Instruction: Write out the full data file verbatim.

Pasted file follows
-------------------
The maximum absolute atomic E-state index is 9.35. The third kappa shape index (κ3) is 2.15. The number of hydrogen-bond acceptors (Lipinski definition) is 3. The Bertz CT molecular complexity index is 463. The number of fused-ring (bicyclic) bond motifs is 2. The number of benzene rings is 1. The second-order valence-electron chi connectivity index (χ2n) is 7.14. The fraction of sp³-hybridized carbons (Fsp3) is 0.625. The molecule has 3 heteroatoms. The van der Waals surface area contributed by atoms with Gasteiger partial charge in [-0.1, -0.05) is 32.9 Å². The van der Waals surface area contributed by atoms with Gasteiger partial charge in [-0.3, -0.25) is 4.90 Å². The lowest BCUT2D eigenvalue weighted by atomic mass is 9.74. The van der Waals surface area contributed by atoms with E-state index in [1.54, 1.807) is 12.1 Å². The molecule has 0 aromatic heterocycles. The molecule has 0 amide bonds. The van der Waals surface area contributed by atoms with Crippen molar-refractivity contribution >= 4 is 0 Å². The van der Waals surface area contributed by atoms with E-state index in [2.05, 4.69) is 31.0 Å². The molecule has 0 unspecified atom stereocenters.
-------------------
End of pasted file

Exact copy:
The maximum absolute atomic E-state index is 9.35. The third kappa shape index (κ3) is 2.15. The number of hydrogen-bond acceptors (Lipinski definition) is 3. The Bertz CT molecular complexity index is 463. The number of fused-ring (bicyclic) bond motifs is 2. The number of benzene rings is 1. The second-order valence-electron chi connectivity index (χ2n) is 7.14. The fraction of sp³-hybridized carbons (Fsp3) is 0.625. The molecule has 3 heteroatoms. The van der Waals surface area contributed by atoms with Gasteiger partial charge in [-0.1, -0.05) is 32.9 Å². The van der Waals surface area contributed by atoms with Gasteiger partial charge in [-0.3, -0.25) is 4.90 Å². The lowest BCUT2D eigenvalue weighted by atomic mass is 9.74. The van der Waals surface area contributed by atoms with E-state index in [1.54, 1.807) is 12.1 Å². The molecule has 0 aromatic heterocycles. The molecule has 0 amide bonds. The van der Waals surface area contributed by atoms with Crippen molar-refractivity contribution >= 4 is 0 Å². The van der Waals surface area contributed by atoms with E-state index in [2.05, 4.69) is 31.0 Å². The molecule has 0 unspecified atom stereocenters.